The National Industrial Hemp Council is also worried about USDA Rural Development funding programs that are restricted to hemp growers operating in states without USDA-approved plans. “Given the lack of federal oversight or regulations governing the 2014 Farm Bill pilot program, Rural Development will not award funds to any project proposing to produce, procure, supply, or market any component of the hemp plant or hemp-related by-products, or provide technical assistance related to such a project,” RD said in rules for value-added grants and the Rural Energy for America program.

“Once again, the vast majority of all permitted hemp cultivation acres are ineligible for Rural Development funding,” Fox stated. “And we’re not aware of any legal foundation for that conclusion.”

According to Fox, the USDA is inconsistent in its supervision of hemp, permitting crop insurance and export promotion money for all licensed farmers regardless of their state’s status in 2014 or 2018, but not REAP or Value-Added Producer Grants. Other anomalies, he claims, remain, such as hemp’s ineligibility for specialty crop financing, despite the fact that the majority of hemp produced non the United States is grown as a horticulture crop that satisfies the legislative criteria for speciality crop classification.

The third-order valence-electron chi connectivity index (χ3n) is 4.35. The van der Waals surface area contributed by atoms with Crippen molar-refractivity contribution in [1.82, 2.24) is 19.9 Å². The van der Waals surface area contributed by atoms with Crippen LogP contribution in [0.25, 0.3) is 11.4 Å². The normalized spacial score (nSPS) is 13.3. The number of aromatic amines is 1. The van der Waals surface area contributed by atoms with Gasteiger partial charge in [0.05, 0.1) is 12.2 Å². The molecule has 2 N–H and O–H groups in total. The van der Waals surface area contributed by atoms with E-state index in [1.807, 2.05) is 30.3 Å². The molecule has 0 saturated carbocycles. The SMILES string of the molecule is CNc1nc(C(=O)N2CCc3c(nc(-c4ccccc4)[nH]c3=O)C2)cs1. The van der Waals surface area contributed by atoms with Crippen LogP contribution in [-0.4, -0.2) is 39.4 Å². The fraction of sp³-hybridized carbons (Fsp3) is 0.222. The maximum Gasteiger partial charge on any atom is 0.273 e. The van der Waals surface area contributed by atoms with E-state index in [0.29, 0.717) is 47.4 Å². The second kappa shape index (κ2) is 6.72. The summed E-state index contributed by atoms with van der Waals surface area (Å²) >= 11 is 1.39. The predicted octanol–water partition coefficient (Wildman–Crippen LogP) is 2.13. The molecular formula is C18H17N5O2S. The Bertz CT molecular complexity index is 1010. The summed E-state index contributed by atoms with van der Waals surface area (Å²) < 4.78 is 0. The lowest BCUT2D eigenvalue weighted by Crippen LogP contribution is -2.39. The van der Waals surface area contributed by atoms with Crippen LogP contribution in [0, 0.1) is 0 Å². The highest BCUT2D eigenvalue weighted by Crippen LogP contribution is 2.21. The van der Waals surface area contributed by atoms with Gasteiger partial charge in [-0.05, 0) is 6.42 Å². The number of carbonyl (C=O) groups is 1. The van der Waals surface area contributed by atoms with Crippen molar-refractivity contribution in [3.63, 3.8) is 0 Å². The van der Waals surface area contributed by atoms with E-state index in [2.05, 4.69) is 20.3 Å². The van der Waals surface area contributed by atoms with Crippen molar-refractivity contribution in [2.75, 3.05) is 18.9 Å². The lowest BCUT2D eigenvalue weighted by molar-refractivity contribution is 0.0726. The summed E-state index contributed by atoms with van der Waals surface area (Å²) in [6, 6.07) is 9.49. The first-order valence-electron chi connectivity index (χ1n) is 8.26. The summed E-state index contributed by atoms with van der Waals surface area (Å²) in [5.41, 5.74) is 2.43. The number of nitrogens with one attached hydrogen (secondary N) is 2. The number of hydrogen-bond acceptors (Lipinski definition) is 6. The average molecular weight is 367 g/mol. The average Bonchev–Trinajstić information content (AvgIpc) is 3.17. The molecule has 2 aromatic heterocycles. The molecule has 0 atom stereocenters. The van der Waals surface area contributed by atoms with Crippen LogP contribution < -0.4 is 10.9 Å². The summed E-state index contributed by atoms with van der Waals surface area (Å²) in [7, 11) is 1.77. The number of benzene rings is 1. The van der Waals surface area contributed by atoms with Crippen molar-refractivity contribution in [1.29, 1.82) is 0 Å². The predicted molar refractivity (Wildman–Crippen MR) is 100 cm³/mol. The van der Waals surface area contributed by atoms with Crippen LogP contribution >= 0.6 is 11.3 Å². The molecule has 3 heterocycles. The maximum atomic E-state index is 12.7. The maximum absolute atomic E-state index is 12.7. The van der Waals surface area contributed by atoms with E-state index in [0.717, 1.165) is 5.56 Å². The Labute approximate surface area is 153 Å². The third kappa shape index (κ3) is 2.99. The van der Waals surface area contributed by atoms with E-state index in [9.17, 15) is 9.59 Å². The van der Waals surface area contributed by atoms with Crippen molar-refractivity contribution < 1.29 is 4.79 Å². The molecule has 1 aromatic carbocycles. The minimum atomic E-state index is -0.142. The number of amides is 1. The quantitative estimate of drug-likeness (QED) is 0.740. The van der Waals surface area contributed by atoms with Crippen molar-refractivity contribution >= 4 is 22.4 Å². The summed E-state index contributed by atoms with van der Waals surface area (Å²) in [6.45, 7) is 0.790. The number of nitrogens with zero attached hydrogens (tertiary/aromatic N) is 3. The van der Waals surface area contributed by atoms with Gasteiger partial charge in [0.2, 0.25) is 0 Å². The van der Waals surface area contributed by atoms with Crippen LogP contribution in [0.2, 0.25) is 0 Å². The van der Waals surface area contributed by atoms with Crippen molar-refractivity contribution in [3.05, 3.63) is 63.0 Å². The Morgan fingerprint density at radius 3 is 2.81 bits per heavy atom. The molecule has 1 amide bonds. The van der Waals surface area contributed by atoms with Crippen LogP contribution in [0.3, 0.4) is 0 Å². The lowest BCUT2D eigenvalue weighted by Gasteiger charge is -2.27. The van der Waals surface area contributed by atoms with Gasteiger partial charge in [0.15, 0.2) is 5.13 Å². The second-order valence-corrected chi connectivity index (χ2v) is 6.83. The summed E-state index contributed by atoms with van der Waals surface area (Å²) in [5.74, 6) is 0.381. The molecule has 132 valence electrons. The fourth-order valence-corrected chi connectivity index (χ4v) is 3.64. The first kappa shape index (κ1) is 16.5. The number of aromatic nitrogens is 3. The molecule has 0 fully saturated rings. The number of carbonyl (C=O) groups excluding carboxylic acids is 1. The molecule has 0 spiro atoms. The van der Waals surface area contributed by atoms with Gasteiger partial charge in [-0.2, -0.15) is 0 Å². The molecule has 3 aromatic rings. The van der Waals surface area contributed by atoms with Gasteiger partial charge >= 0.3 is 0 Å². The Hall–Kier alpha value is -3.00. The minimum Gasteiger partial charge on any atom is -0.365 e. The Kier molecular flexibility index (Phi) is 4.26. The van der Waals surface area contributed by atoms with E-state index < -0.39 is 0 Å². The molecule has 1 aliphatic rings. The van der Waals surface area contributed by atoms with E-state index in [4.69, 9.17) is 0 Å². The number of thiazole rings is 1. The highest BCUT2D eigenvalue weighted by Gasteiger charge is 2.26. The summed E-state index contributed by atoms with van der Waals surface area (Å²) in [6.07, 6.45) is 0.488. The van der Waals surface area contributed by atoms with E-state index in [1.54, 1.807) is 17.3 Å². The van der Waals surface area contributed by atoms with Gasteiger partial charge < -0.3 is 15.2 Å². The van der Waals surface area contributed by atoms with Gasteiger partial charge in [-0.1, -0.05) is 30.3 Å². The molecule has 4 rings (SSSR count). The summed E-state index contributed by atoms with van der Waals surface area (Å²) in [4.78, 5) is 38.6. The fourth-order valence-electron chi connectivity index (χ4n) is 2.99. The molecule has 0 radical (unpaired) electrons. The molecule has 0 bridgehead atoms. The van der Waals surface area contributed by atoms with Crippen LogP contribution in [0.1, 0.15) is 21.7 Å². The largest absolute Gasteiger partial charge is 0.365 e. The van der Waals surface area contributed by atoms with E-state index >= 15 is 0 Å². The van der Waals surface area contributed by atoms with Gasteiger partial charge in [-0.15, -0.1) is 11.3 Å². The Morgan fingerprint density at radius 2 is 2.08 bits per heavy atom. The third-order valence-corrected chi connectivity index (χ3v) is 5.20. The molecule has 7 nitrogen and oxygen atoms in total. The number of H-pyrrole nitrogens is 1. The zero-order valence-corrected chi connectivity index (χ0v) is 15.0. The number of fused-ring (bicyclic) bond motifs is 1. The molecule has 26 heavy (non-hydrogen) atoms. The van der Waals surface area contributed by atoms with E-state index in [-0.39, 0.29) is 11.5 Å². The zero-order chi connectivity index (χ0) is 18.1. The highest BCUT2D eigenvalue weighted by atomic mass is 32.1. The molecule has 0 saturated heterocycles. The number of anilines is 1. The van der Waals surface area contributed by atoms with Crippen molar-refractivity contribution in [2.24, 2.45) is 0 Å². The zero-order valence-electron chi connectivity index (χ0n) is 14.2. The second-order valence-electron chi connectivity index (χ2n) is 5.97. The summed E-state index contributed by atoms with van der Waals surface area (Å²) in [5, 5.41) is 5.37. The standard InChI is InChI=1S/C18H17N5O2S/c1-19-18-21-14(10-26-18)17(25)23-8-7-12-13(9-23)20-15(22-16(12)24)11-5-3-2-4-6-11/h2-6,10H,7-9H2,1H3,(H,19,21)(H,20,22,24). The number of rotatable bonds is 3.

“Congress has indicated repeatedly that hemp is an agricultural commodity deserving of USDA’s full support as the main authority for hemp cultivation in the United States,” Fox claims. “The USDA’s hesitancy and risk aversion are reasonable after decades of prohibition, but it’s stifling capital and limiting access to banking services, and it’s time to move on.”

Markowitz recommended that NIHC contact FCA to address the situation.

The U.S. Department of Agriculture (USDA) recently announced that it will delay until March the deadline for getting federal lending approval for loans for industrial hemp farming. The decision has left the hemp industry worried about their ability to obtain the capital they need to grow the crop.. Read more about new mexico hemp program growers list and let us know what you think.

This article broadly covered the following related topics:

  • hemp farm bill
  • hemp grants 2021
  • usda hemp grants 2021
  • usda grants for hemp
  • usda hemp loans